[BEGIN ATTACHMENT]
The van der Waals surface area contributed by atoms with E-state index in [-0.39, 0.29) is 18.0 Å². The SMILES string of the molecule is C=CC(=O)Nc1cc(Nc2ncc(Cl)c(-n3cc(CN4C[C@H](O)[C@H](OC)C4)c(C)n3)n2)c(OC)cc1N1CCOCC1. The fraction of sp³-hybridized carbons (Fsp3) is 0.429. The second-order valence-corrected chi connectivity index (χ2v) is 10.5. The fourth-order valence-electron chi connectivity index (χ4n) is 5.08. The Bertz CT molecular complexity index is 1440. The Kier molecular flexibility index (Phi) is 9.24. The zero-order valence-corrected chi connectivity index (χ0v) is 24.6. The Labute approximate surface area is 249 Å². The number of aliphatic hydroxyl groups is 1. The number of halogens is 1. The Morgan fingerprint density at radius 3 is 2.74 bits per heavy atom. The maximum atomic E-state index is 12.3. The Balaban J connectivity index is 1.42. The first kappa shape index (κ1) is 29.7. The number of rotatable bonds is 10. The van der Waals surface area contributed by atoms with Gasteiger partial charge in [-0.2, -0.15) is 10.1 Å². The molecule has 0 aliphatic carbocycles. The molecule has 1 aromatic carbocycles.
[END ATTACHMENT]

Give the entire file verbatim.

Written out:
The van der Waals surface area contributed by atoms with E-state index in [-0.39, 0.29) is 18.0 Å². The SMILES string of the molecule is C=CC(=O)Nc1cc(Nc2ncc(Cl)c(-n3cc(CN4C[C@H](O)[C@H](OC)C4)c(C)n3)n2)c(OC)cc1N1CCOCC1. The fraction of sp³-hybridized carbons (Fsp3) is 0.429. The second-order valence-corrected chi connectivity index (χ2v) is 10.5. The fourth-order valence-electron chi connectivity index (χ4n) is 5.08. The Bertz CT molecular complexity index is 1440. The Kier molecular flexibility index (Phi) is 9.24. The zero-order valence-corrected chi connectivity index (χ0v) is 24.6. The Labute approximate surface area is 249 Å². The number of aliphatic hydroxyl groups is 1. The number of halogens is 1. The Morgan fingerprint density at radius 3 is 2.74 bits per heavy atom. The maximum atomic E-state index is 12.3. The Balaban J connectivity index is 1.42. The first kappa shape index (κ1) is 29.7. The number of rotatable bonds is 10. The van der Waals surface area contributed by atoms with Gasteiger partial charge in [-0.2, -0.15) is 10.1 Å². The molecule has 0 aliphatic carbocycles. The molecule has 1 aromatic carbocycles.